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Articles by D. R Dunbar
Total Records ( 3 ) for D. R Dunbar
  D. R Dunbar , H Khaled , L. C Evans , E. A. S Al Dujaili , L. J Mullins , J. J Mullins , C. J Kenyon and M. A. Bailey
 

We investigated the effects on urinary steroid and electrolyte excretion and renal gene expression of chronic infusions of ACTH in the mouse. ACTH caused a sustained increase in corticosteroid excretion; aldosterone excretion was only transiently elevated. There was an increase in the excretion of deoxycorticosterone, a weak mineralocorticoid, to levels of physiological significance. Nevertheless, we observed neither antinatriuresis nor kaliuresis in ACTH-treated mice, and plasma renin activity was not suppressed. We identified no changes in expression of mineralocorticoid target genes. Water turnover was increased in chronic ACTH-treated mice, as were hematocrit and hypertonicity: volume contraction is consistent with high levels of glucocorticoid. ACTH-treated mice exhibited other signs of glucocorticoid excess, such as enhanced weight gain and involution of the thymus. We identified novel ACTH-induced changes in 1) genes involved in vitamin D (Cyp27b1, Cyp24a1, Gc) and calcium (Sgk, Calb1, Trpv5) metabolism associated with calciuria and phosphaturia; 2) genes that would be predicted to desensitize the kidney to glucocorticoid action (Nr3c1, Hsd11b1, Fkbp5); and 3) genes encoding transporters of enzyme systems associated with xenobiotic metabolism and oxidative stress. Although there is evidence that ACTH-induced hypertension is a function of physiological cross talk between glucocorticoids and mineralocorticoids, the present study suggests that the major changes in electrolyte and fluid homeostasis and renal function are attributable to glucocorticoids. The calcium and organic anion metabolism pathways that are affected by ACTH may explain some of the known adverse effects associated with glucocorticoid excess.

  J. R Manning , M. A Bailey , D. C Soares , D. R Dunbar and J. J. Mullins
 

11β-Hydroxysteroid dehydrogenase type 2 (11βHSD2) is a short-chain dehydrogenase/reductase (SDR) responsible for inactivating cortisol and preventing its binding to the mineralocorticoid receptor (MR). Nonfunctional mutations in HSD11B2, the gene encoding 11βHSD2, cause the hypertensive syndrome of apparent mineralocorticoid excess (AME). Like other such Mendelian disorders, AME is rare but has nevertheless helped to illuminate principles fundamental to the regulation of blood pressure. Furthermore, polymorphisms in HSD11B2 have been associated with salt sensitivity, a major risk factor for cardiovascular mortality. It is therefore highly likely that sequence variation in HSD11B2, having subtle functional ramifications, will affect blood pressure in the wider population. In this study, a three-dimensional homology model of 11βHSD2 was created and used to hypothesize the functional consequences in terms of protein structure of published mutations in HSD11B2. This approach underscored the strong genotype-phenotype correlation of AME: severe forms of the disease, associated with little in vivo enzyme activity, arise from mutations occurring in invariant alignment positions. These were predicted to exert gross structural changes in the protein. In contrast, those mutations causing a mild clinical phenotype were in less conserved regions of the protein that were predicted to be relatively more tolerant to substitution. Finally, a number of pathogenic mutations are shown to be associated with regions predicted to participate in dimer formation, and in protein stabilization, which may therefore suggest molecular mechanisms of disease.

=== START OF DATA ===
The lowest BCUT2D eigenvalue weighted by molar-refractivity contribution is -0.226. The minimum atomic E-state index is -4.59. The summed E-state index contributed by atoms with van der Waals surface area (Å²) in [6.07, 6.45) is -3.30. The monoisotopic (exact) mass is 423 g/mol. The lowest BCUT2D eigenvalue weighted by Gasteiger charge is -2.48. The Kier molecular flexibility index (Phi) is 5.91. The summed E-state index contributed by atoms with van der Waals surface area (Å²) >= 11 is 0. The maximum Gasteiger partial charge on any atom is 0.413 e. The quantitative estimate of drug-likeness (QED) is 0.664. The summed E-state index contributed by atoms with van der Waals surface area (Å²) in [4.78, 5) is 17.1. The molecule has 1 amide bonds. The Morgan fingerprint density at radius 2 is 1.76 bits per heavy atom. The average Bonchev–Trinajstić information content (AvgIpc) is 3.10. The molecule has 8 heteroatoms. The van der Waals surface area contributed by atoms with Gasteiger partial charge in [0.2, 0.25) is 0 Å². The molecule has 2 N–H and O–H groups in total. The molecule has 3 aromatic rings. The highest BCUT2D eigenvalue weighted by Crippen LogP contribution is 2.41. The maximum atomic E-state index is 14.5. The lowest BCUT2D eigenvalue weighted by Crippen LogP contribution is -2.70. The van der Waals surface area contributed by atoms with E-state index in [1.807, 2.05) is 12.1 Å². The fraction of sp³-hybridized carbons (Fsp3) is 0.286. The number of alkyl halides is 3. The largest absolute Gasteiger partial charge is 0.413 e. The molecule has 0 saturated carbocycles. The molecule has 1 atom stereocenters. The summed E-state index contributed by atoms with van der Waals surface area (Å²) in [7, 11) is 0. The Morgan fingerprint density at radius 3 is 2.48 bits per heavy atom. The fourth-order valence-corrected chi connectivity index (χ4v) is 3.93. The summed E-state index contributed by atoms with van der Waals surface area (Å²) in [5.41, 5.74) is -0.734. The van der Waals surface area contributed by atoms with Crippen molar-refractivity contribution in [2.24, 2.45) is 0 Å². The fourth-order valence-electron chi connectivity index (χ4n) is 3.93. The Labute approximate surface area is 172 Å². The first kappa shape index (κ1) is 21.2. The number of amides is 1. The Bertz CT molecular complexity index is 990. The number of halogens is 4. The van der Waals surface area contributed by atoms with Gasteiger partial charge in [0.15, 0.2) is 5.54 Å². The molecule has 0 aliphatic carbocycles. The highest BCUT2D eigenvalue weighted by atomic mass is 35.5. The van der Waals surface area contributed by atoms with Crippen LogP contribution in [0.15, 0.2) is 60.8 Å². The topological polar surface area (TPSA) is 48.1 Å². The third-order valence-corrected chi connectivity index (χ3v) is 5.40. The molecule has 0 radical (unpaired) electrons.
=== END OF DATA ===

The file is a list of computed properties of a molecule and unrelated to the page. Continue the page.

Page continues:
X Liu , C. O. C Bellamy , M. A Bailey , L. J Mullins , D. R Dunbar , C. J Kenyon , G Brooker , S Kantachuvesiri , K Maratou , A Ashek , A. F Clark , S Fleming and J. J. Mullins
 

Severe forms of hypertension are characterized by high blood pressure combined with end organ damage. Through the development and refinement of a transgenic rat model of malignant hypertension incorporating the mouse renin gene, we previously identified a quantitative trait locus on chromosome 10, which affects malignant hypertension severity and morbidity. We next generated an inducible malignant hypertensive model where the timing, severity, and duration of hypertension was placed under the control of the researcher, allowing development of and recovery from end organ damage to be investigated. We have now generated novel consomic Lewis and Fischer rat strains with inducible hypertension and additional strains that are reciprocally congenic for the refined chromosome 10 quantitative trait locus. We have captured a modifier of end organ damage within the congenic region and, using a range of bioinformatic, biochemical and molecular biological techniques, have identified angiotensin-converting enzyme as the modifier of hypertension-induced tissue microvascular injury. Reciprocal differences between angiotensin-converting enzyme and the anti-inflammatory tetrapeptide, N-acetyl-Ser-Asp-Lys-Pro in the kidney, a tissue susceptible to end organ damage, suggest a mechanism for the amelioration of hypertension-dependent damage.

 
 
 
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